How do Clouds Form?
Clouds are like large lakes in the sky. How do they get there? When water from the ground evaporates it rises with warm air. This water, in an invisible gaseous state, is called water vapor. The pressure decreases the higher up in the atmosphere. The air is cooler as well. As the water vapor rises the pressure lowers and the water vapor cools. Eventually the temperature reaches the dew point. This is when the atmosphere is at a temperature in which the air can no longer hold the water vapor, some must condense back to a liquid.
In order to make the change the water vapor needs a non-gaseous surface. This is usually in the form of smoke, dust, ash, or salt in the atmosphere. This is called the condensation nucleus. Think of the tiny particles as cloud seeds. The cooling process allows the water molecules to stick to the dust and each other and creates a cloud. It is visible because of the dust particles. The more water and dust in a cloud the darker it will be. It is amazing to think that a cloud is liquid water floating in the sky.
Lets mimic the process in a bottle.
2 liter bottle
Matches (Teacher Uses)
1. Pour 50 ml of hot water into your bottle.
2. This is the adult step.
We need a little dust. An adult will light a match. Let it burn for a second. Stick it in the opening of the bottle. Blow it out. Hold it in the mouth of the bottle until it stops smoking. Drop the match into the bottle.
3. Quickly screw the fizz keeper tightly on the bottle.
4. Swirl the water around the bottle. Make sure there is no condensation on the sides. We want to see inside the bottle.
5. Pump the fizz keeper 50 times. This can be tricky. You may be able to do less pumps. Some Fizz Keepers are better than others. You may need 60 pumps or more. If the pressure seems to great STOP Pumping. SAFETY FIRST.
6. While watching the center of the bottle, quickly and carefully unscrew the fizz keeper to let the pressure out. It will happen very quickly. Keep your eye on the center of the bottle. You will see a puff of a cloud form. It may go away quickly or stay for a few seconds.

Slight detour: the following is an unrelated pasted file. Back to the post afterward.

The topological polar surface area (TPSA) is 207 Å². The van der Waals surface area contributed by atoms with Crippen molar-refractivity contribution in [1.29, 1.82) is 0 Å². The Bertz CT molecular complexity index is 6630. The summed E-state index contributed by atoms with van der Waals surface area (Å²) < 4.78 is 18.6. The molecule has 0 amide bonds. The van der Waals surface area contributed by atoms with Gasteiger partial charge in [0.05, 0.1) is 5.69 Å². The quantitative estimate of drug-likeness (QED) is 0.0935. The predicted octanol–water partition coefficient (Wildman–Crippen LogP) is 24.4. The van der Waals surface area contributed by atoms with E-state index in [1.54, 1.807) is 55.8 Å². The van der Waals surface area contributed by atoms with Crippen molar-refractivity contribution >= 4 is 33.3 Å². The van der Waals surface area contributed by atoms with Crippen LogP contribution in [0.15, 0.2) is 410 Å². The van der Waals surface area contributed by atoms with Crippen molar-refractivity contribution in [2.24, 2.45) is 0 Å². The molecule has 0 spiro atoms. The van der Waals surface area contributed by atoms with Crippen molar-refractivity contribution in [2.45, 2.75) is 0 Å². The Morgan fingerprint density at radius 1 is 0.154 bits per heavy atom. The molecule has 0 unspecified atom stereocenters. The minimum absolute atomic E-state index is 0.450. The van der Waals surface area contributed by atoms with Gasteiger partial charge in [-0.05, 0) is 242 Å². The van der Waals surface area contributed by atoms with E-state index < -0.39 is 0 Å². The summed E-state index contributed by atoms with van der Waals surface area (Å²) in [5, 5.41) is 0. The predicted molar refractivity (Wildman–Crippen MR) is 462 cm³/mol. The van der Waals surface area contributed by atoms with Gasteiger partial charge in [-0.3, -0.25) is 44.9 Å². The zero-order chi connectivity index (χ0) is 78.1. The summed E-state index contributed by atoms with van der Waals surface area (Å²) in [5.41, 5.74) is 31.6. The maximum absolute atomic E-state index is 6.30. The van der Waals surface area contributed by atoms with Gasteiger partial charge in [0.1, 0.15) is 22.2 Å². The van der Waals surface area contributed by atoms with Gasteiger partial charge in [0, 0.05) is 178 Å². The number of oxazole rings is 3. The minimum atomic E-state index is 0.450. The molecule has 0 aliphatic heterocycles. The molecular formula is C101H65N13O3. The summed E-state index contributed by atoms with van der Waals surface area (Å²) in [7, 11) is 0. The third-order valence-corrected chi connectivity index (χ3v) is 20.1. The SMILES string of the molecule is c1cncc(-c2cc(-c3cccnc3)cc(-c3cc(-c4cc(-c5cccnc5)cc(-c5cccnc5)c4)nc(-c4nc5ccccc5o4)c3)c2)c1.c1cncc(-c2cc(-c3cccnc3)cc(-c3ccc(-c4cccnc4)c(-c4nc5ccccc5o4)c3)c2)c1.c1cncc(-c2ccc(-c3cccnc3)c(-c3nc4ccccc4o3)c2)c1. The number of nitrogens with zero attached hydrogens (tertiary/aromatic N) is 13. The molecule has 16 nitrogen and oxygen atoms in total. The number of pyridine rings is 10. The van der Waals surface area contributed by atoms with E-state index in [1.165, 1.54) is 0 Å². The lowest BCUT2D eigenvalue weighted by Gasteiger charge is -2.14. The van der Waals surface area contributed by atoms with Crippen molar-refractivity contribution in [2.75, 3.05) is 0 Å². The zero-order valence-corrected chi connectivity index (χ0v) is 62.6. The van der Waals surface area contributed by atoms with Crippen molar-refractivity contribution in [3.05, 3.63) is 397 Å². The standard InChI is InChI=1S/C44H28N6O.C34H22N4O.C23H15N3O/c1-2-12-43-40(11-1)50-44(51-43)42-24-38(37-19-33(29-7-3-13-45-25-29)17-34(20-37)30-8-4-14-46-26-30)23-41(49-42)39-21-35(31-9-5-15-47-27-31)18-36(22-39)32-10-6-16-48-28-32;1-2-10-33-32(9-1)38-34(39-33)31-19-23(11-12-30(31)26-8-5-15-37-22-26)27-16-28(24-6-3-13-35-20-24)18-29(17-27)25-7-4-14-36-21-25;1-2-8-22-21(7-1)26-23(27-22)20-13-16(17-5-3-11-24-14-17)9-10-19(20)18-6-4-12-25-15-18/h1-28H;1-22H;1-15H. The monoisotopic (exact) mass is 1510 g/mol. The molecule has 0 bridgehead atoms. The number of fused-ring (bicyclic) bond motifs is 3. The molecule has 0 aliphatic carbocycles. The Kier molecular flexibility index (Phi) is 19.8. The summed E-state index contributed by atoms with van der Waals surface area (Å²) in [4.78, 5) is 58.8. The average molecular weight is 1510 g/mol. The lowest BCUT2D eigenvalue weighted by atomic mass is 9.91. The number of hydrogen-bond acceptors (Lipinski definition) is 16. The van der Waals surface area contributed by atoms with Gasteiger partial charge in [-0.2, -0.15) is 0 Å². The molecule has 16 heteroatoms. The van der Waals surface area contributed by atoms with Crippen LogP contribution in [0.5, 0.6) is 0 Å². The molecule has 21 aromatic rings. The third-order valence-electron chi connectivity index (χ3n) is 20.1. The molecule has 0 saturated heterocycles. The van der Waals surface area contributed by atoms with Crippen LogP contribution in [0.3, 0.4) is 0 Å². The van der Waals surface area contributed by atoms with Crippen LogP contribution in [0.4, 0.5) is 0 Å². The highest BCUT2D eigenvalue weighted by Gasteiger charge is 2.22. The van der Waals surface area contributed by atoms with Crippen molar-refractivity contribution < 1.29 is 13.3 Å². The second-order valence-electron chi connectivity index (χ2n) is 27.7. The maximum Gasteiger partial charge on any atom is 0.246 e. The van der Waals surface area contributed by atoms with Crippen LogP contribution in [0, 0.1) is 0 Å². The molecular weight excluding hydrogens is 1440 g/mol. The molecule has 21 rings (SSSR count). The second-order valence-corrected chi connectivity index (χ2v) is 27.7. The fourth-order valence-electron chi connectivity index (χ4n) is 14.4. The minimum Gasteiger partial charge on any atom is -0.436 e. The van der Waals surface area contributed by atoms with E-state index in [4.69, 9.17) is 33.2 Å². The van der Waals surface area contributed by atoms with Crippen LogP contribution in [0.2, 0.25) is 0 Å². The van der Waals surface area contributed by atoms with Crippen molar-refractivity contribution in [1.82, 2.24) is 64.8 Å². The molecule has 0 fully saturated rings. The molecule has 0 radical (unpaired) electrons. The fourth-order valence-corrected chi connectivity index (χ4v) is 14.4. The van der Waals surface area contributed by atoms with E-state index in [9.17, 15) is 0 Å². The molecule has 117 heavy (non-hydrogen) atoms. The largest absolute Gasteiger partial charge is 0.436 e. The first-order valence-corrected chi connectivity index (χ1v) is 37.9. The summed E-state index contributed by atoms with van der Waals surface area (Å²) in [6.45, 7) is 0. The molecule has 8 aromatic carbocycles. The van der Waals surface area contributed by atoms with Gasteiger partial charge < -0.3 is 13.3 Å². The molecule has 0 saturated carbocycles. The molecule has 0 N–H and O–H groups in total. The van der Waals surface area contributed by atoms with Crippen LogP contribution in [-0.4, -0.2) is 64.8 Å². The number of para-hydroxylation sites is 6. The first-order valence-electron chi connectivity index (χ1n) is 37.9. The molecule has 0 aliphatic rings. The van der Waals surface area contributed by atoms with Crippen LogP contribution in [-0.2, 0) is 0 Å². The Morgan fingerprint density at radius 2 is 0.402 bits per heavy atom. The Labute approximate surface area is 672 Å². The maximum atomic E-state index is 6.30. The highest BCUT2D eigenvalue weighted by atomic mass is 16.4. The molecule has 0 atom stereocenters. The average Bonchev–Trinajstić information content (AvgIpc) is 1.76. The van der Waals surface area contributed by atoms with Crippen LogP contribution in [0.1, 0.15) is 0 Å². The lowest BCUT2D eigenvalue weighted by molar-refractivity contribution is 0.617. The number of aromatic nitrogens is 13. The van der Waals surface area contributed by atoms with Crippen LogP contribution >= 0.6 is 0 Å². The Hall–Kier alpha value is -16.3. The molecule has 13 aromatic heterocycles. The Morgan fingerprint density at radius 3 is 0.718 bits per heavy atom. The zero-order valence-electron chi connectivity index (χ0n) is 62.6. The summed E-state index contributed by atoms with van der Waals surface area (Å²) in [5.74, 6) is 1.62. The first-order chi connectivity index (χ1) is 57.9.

Here is a video I did. The quality may not be the best, but it gives you an idea. I actually pumped 100 times. The fizz keepers I have put a very small amount of gas into the bottle. You will hear the gas released when the bottle is unscrewed. Look closer and you will see the bottle become foggy. If you look by my hand it is much more visible. In a classroom the students will be able to see it well.
What exactly is happening?
The hot water provides the warm air needed to evaporate the water and allow it to rise. The smoke serves as the condensation nucleus. The final thing needed was a change in temperature and pressure. The Fizz Keeper pumps a small amount of air into the soda bottle The more pumps means more molecules in the bottle will collide and compress. This increases the pressure and the temperature. This allows more water to evaporate in the bottle. The bottle is now a high pressure temperature environment.
The real atmosphere is a low pressure and cool environment. To do that the fizz keeper was unscrewed. This immediately releases gas causing the pressure to decrease. The air in the bottle is allowed to expand and the temperature decreases. The water vapor condenses onto the condensation nucleus (smoke and dust) and a cloud quickly becomes visible. This is not exactly like the atmosphere, so in most cases the cloud will not stay long. Make sure to unscrew the fizz keeper quickly and carefully to cause a quick change in pressure.
Lets Investigate Further.
Great for Science Fairs.
Meets the Next Generation Science Standards.